What does it take to imagine that nonviolent approaches to conflict might be possible? Millennia-old religious traditions? A prophet? Common sense? Certainly the last place one would expect to find it: a race of hardened warriors in a hardened land, where a gun is part of the common attire and tribal feuds last for generations.
Yesterday evening, the Brooklyn Academy of Music screened T.C. McLuhan’s 2008 film—decades in the making—The Frontier Gandhi: Badshah Khan, a Torch for Peace. It tells a story desperately in need of being told: the life of Khan Abdul Ghaffar Khan, the towering Pashtun leader who worked with Mohandas Gandhi in the nonviolent struggle to rid colonial India of British rule. After that, he worked to dissolve the incendiary lines of cultural and religious identity that marked Pakistan from the beginning. In all, he spent a third of his 98-year life in prison.
Those interviewed in the film refer again and again to a “miracle”: that Khan, a product of the chaotic tribal region in present Pakistan and Afghanistan, could have become a “Badshah”—an “emperor”—of peace. And that he mobilized a hundred-thousand-strong nonviolent army, the Khudai Khidmatgar, whose soldiers wore locally-spun red cloth, symbolizing their commitment to shed blood for the cause of peace and freedom. Amidst a supposed culture of killing, Khan came to realize that violence can only lead to defeat and the only victory worth having is a nonviolent one.
At the time, many assumed that Khan learned his methods from Gandhi. Or perhaps through his British schoolteacher, Reverend Wigram. No, Khan insisted, he had come to them on his own, through his Muslim faith and through the traditions of his people.
The most powerful parts of the film are those with the 82 Khudai Khidmatgar soldiers—5 of whom were women—that McLuhan managed to gather by traveling among remote villages of Pakistan and Afghanistan. All in their nineties at least, they spoke proudly of their service and of their devotion to the ideals that Khan taught. Khan was the son of a wealthy landowner, and he had a British education. But, by and large, not these men and women. Yet somehow, they fail to act out the barbarous stereotype that everyone—inside and out—seems to have about their society. Their witness reminds us, in fact, that traces of nonviolence are deeply ingrained in every human society, no matter how warlike. We forget this too easily when violence is all that titilates us enough to make headlines.
The Frontier Gandhi could hardly be more timely, yet it also runs the risk of being lost in the same senseless politics that kept its subject so marginalized and persecuted throughout his life. India-Pakistan tensions were palpable in the voices of those in the present trying to claim or disown Khan. Pakistan has erased his memory from the schoolbooks, and former President Pervez Musharraf even appears in the film, calling the Badshah a detractor from the Pakistani cause. For Indians, however, he represents a vindication for the Gandhian legacy which they claim. During the incredibly violent period of partition between India and Pakistan, which Khan and Gandhi opposed, the Khudai Khidmatgar stood guard over Hindu homes and property in Pakistan to protect them from Muslim mobs. While the film shows people on Pakistani streets for whom Khan’s name doesn’t ring a bell, a gaggle of Indian schoolgirls gives a glowing account of his accomplishments.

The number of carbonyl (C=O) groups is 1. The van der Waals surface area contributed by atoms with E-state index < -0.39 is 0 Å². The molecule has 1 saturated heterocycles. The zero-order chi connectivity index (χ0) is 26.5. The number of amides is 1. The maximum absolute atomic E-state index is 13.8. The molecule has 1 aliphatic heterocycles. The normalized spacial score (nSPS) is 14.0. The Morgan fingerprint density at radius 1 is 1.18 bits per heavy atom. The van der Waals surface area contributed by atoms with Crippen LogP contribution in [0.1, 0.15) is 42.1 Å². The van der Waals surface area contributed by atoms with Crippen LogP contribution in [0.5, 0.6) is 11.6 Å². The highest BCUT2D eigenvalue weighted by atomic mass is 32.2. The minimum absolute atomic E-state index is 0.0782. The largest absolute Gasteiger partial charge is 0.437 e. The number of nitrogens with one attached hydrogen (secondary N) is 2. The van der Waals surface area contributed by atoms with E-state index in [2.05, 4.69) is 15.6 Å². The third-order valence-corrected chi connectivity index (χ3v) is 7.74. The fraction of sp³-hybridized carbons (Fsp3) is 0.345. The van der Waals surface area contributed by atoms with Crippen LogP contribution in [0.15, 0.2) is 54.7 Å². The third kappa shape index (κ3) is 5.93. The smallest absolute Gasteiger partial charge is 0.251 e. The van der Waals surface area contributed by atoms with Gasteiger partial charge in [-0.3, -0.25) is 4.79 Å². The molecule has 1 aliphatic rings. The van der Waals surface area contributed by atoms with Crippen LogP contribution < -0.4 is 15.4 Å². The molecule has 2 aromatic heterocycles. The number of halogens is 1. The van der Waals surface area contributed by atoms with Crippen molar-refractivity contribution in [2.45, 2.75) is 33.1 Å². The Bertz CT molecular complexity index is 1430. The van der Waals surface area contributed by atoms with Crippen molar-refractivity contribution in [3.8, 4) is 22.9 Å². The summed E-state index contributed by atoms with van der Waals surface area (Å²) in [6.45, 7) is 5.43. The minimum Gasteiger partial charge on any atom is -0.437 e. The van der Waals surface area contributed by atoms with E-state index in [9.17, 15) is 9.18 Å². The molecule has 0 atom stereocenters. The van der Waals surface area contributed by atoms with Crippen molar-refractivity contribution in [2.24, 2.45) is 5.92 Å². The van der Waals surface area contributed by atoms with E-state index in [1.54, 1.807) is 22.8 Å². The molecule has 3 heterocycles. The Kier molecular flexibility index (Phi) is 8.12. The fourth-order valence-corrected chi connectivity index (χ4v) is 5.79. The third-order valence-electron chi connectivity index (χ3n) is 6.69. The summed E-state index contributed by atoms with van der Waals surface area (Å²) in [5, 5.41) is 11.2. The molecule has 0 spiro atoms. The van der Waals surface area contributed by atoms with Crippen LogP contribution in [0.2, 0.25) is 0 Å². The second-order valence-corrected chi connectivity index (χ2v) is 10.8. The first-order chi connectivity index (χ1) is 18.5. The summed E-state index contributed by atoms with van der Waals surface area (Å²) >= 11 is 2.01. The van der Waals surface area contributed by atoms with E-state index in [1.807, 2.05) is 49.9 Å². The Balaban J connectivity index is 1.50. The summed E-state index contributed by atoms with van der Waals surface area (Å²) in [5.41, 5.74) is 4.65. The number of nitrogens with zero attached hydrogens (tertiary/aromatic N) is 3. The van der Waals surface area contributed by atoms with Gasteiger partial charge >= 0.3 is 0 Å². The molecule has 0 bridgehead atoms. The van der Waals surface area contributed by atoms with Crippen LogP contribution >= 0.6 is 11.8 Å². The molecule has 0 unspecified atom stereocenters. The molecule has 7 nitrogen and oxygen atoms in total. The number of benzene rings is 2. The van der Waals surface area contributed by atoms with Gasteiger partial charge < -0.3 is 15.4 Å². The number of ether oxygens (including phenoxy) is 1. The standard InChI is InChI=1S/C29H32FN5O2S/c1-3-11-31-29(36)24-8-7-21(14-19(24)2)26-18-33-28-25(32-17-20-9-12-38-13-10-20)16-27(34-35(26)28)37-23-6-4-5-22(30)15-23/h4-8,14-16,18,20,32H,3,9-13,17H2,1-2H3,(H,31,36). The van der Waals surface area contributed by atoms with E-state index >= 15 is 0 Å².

Worrying also is the appeal that this film might have for Western forces engaged in a war precisely where Khan lived and worked. Might promoting his story give rise to a more “passive” resistance? When Taliban fighters give up their guns to become meek peacemakers, one might imagine, it’ll be a whole lot easier to install a pro-Western nation state over the “lawless” tribal regions, ridding the universe of terrorism once and for all. Hamid Karzai, incidentally, praises Khan in the film. One can only hope that the convictions of Gandhi and Khan are true, that there is no weapon more powerful than nonviolent struggle, and that those who wield it, even against the American war machine, would truly and meaningfully win.
At his death in 1988, Badshah Khan showed one last time his mastery as an artist of human spirit. Though he died in a hospital in Pakistan, he insisted on being buried in Jalalabad, Afghanistan, across the Khyber Pass. His family objected, but he insisted. And so it was. Thousands poured over the border, with no papers or passports. The Afghan civil war went on hold for a few days. Business as usual—warfare as usual—stopped for a while so that people could celebrate the vision of a great man.
But there was a bomb. 15 people died, out of the hundreds of thousands who came in peace, in defiance of normalcy. There was a bomb, so the funeral was on the news.
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